Lone Ranger’s revolver acquired by BBCW

Posted 4/17/14

The BBCW has acquired the Lone Ranger revolver belonging to actor John Hart; it is on display in the center’s Cody Firearms Museum.

Hart carried the Colt .45, a single-action Army revolver, when he portrayed “the masked man” in the original …

This item is available in full to subscribers.

Please log in to continue

E-mail
Password
Log in

Lone Ranger’s revolver acquired by BBCW

Posted

Hold onto your mask, Kemosabe.

Forget about Johnny Depp and his ill-fated attempt to revive “The Lone Ranger” franchise. A relic from the glory days of the 1950s, when the Lone Ranger and his faithful companion Tonto chased bad guys in a weekly TV series, has landed at the Buffalo Bill Center of the West in Cody.

The BBCW has acquired the Lone Ranger revolver belonging to actor John Hart; it is on display in the center’s Cody Firearms Museum.

Hart carried the Colt .45, a single-action Army revolver, when he portrayed “the masked man” in the original series between 1952-54. It was one of several he used throughout his acting career.

The firearm’s coverage engraving and steer head ivory grips, completed by master engraver Ben Shostle, make this firearm particularly striking. To any lover of Westerns and firearms, this gun is truly a must see.

In his early career, Hart appeared mostly in Westerns. He played many minor roles in some fairly well-known films, but audiences remember him most for replacing Clayton Moore in 1952 for 52 episodes over two seasons of the television show “The Lone Ranger” when Moore demanded a higher salary.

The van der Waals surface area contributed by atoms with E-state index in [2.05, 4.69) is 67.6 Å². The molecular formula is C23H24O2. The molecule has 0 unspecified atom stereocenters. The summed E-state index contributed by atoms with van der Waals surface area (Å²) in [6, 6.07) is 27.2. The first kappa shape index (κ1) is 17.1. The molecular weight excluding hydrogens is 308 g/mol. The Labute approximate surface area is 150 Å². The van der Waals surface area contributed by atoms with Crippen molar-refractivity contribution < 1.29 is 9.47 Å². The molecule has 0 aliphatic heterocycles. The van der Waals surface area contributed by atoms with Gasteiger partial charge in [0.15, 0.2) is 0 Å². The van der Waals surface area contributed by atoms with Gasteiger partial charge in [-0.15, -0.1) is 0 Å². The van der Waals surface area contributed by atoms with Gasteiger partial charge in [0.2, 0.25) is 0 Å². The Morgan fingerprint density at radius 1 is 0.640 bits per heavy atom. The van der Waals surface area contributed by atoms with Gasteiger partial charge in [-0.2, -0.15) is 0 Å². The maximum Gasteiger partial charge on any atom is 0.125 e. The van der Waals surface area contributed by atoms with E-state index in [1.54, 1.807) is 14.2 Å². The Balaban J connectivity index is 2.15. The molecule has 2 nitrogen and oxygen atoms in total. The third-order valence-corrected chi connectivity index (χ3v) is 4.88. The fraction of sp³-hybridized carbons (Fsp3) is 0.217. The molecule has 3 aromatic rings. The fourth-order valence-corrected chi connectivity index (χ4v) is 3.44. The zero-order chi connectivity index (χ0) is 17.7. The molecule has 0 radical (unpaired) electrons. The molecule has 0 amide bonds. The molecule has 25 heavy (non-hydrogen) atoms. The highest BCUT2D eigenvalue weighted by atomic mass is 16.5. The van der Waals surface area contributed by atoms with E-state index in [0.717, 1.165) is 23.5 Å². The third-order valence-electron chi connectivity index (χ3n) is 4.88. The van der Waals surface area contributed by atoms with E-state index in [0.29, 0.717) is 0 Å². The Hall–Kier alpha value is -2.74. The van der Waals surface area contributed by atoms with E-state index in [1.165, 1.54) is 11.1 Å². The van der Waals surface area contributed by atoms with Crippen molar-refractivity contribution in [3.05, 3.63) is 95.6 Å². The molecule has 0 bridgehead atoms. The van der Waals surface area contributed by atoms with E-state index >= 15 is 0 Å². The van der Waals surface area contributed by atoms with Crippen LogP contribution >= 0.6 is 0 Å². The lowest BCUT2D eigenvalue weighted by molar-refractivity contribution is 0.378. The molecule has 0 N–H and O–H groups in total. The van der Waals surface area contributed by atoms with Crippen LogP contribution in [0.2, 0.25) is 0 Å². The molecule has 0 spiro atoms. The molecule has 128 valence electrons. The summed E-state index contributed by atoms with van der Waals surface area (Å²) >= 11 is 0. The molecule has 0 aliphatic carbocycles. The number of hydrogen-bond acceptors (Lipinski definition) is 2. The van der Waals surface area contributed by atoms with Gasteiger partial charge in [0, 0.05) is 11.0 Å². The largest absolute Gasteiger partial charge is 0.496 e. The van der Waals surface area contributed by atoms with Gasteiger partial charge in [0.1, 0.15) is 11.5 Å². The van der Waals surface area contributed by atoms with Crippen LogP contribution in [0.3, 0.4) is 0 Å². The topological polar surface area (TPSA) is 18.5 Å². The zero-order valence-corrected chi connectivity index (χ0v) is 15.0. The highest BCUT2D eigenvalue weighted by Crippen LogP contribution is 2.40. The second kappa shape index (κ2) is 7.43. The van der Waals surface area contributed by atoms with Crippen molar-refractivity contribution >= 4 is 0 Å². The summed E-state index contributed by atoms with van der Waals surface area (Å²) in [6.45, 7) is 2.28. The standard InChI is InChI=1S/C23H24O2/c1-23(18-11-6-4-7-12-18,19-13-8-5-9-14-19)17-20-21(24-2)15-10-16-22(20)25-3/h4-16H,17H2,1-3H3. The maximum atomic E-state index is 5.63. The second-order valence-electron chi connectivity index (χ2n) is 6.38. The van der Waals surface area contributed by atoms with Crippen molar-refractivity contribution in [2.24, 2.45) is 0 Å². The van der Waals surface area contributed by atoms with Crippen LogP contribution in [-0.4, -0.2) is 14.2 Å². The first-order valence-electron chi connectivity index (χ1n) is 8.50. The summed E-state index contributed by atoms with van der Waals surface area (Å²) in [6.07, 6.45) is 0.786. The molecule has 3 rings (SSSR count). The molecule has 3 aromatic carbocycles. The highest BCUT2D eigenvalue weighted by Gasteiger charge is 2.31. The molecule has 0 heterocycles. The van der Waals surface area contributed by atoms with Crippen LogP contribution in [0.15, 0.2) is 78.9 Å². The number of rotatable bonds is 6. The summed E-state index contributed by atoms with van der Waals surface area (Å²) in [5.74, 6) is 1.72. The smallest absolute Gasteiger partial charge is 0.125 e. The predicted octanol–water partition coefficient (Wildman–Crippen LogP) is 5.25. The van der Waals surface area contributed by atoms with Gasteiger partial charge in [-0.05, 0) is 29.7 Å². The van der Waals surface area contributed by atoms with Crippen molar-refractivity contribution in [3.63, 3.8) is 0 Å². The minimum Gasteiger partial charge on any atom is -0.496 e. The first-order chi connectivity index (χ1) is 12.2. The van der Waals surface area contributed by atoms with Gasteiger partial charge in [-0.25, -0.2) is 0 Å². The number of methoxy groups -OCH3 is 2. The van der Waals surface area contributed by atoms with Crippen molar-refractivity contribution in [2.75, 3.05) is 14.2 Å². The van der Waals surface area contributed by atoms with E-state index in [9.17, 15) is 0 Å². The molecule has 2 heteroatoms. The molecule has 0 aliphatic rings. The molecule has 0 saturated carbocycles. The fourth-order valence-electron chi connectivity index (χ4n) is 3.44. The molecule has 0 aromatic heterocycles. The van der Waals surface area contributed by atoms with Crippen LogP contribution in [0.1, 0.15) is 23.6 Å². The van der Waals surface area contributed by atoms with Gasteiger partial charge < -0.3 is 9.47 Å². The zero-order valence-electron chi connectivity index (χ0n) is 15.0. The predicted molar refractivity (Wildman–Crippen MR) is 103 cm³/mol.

Hart, who died at 91 in 2009, returned to the role in 1981 for a guest spot in the TV series “The Greatest American Hero” and again in 1982 for a role on “Happy Days.”

He played a newspaper editor in the 1981 film “The Legend of the Lone Ranger,” which also flopped at the box office.

Along with the revolver, the center also acquired autographed photos of Hart in costume and an unconventional cookbook, “Cowboys in the Kitchen,” that he penned in the 1990s. The book is more of an anecdotal memoir of Hollywood tales, cheeky hunting advice and even a section on “women and liquor.”

This book provides some levity in the kitchen and shows off the personality of the man behind the gun.

The Cody Firearms Museum has placed the Lone Ranger revolver and accouterments on display in its “Hollywood guns” exhibit case. For more information, contact Curator Warren Newman, warren@centerofthewest.org or 307-578-4092, or Assistant Curator Ashley Hlebinsky, ashleyh@centerofthewest.org, 307-578-4048, or visit her firearms blog, Unloading the Myth.

If you contact them, feel free to add “Hi-yo Silver!” to your comments.

Comments

No comments on this item Please log in to comment by clicking here